Primary healthcare offered at community hospitals will be covered by the government. [iStockphoto]

It is ironical, as Kenya Kwanza administration gears towards the actualisation of Universal Health Coverage (UHC), budgetary allocation for health has continued to decline.

The Ministry of Health has been allocated Sh127 billion in the 2024-25 financial year, a decrease of Sh11 billion, from Sh138 billion allocated in the last financial year.

Sh4.2 billion was allocated for UHC coordination and management unit.

In the Budget Statement read yesterday by National Treasury and Planning Cabinet Sectary Njuguna Ndung’u, Sh4.1 billion was allocated for Primary Healthcare Fund.

The Emergency Chronic and Emergency Illness Fund, under the new medical scheme Social Health Authority (SHA) got a share of Sh2 billion.


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According to SHA regulations, all Kenyans will register with the new scheme.

The primary healthcare offered at community, Level 2, 3 and 4 hospitals will be covered by the government.

Individuals seeking services at Level 5 and 6 hospitals will be required to provide SHIF card for care.

Those who exhaust their benefits as per the law will access services under chronic and critical fund, that will be fully be financed by the government.

In his speech, Ndung’u said Social Health Insurance Fund (SHIF) will boost healthcare to all Kenyans.

“SHIF now would be important because it will afford all Kenyans with UHC with more benefits,” said the CS.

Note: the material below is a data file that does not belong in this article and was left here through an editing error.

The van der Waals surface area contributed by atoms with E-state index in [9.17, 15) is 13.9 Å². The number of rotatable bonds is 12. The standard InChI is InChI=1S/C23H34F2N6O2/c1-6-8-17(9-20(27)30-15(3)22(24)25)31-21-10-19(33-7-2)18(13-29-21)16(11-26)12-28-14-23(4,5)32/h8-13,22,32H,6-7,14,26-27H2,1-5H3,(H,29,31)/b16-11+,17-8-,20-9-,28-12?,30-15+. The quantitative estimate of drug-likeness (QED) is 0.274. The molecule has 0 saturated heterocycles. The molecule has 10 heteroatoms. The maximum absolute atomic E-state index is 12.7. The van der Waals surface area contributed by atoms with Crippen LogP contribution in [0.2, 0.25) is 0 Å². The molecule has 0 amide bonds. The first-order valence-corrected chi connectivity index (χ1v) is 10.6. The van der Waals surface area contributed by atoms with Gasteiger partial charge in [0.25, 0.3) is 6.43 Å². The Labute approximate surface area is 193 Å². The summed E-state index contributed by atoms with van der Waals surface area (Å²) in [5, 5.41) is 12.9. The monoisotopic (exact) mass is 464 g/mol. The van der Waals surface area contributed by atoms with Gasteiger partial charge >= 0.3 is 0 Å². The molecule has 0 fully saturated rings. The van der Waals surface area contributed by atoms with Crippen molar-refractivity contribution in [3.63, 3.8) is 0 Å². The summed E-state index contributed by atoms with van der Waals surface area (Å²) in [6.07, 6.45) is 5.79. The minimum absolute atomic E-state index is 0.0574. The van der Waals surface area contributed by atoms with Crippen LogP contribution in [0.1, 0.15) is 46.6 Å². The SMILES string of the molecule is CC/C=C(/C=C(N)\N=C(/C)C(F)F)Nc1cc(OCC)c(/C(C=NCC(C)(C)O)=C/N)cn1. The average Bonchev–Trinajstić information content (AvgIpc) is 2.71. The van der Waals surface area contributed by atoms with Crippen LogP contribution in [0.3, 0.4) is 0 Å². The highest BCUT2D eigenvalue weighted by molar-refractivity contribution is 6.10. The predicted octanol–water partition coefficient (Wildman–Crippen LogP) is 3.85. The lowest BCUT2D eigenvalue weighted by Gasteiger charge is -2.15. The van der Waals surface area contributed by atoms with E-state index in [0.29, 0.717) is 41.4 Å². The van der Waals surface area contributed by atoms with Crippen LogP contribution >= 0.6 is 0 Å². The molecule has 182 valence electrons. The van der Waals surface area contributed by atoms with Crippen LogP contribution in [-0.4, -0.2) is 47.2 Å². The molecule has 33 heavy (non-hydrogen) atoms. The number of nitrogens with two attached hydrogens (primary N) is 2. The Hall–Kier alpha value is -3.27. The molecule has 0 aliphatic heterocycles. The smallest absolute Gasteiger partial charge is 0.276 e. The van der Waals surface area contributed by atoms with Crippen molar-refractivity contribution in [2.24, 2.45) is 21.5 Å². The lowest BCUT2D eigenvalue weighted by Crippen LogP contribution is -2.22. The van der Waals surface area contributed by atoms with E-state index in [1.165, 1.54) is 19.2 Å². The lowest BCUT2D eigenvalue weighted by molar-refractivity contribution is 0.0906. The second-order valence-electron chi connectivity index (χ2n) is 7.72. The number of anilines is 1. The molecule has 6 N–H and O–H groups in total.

Community promoters are the highest beneficiaries of the budget. At least Sh4.6 billion has been allocated for the purchase of specialised equipment to be used by the promoters and payment of their stipends.

Currently, there are 107,000 promoters working across the country. Each of the promoters is paid a stipend of Sh5,000, payment done by county and national government at 50-50 share.

Medical interns were allocated Sh3.7 billion, whereas vaccination and immunisation program got Sh4.6 billion.

Allocation to vaccination program is a relief at a time Kenya has been reporting shortage of childhood vaccines, risking lives of newborn.

Malaria, Tuberculosis (TB) received an allocation of Sh28,8 billion, for Global Fund, while vaccination received a total sum of Sh4.6 billion.

Malaria, TB and vaccination programs have in the past been heavily donor-funded, but donors are pulling out after Kenya moved to a low-middle income country bracket.

To enhance early diagnosis and management of cancer and reduce treatment to cancer, Sh1.1b will be spent to strengthen care management at the Kenyatta National Hospital (KNH), and Kisii.

To improve health service delivery, Sh29.7 billion has been allocated to KNH and Moi Teaching and Referral Hospital (MTRH).

The allocation for the referral facilities includes Sh2.6 billion for the construction of burns, at KNH, and paediatric centre.

Further, the Kenya Medical and Supplies Authority (KEMSA) was allocated Sh5.2 billion, while Kenya Medical Research Institution (KEMRI) got a share of Sh2.5 billion.

Kenya Medical Training College was allocated Sh8.6 billion, an allocation expected to increase the number of health professionals to provide healthcare services.

Also, Managed Equipment Services (MES) got Sh3.6 billion.

People living with severe disability and the elderly will benefit from free medical cover after they were allocated Sh861.5 million.

In the budget, Free Maternity Healthcare, that is offered under Linda Mama program received a share of Sh2 billion. The allocation is far from ministry’s proposal of Sh4 billion.Experts have raised an uproar, saying the move is likely to contribute to more maternal and child deaths in the country, as the program supports at least 1 million mothers annually.

“A slash in funding for Linda Mama puts over one million mothers and their newborns at risk, ,” said John Nyangi, a senior research analyst.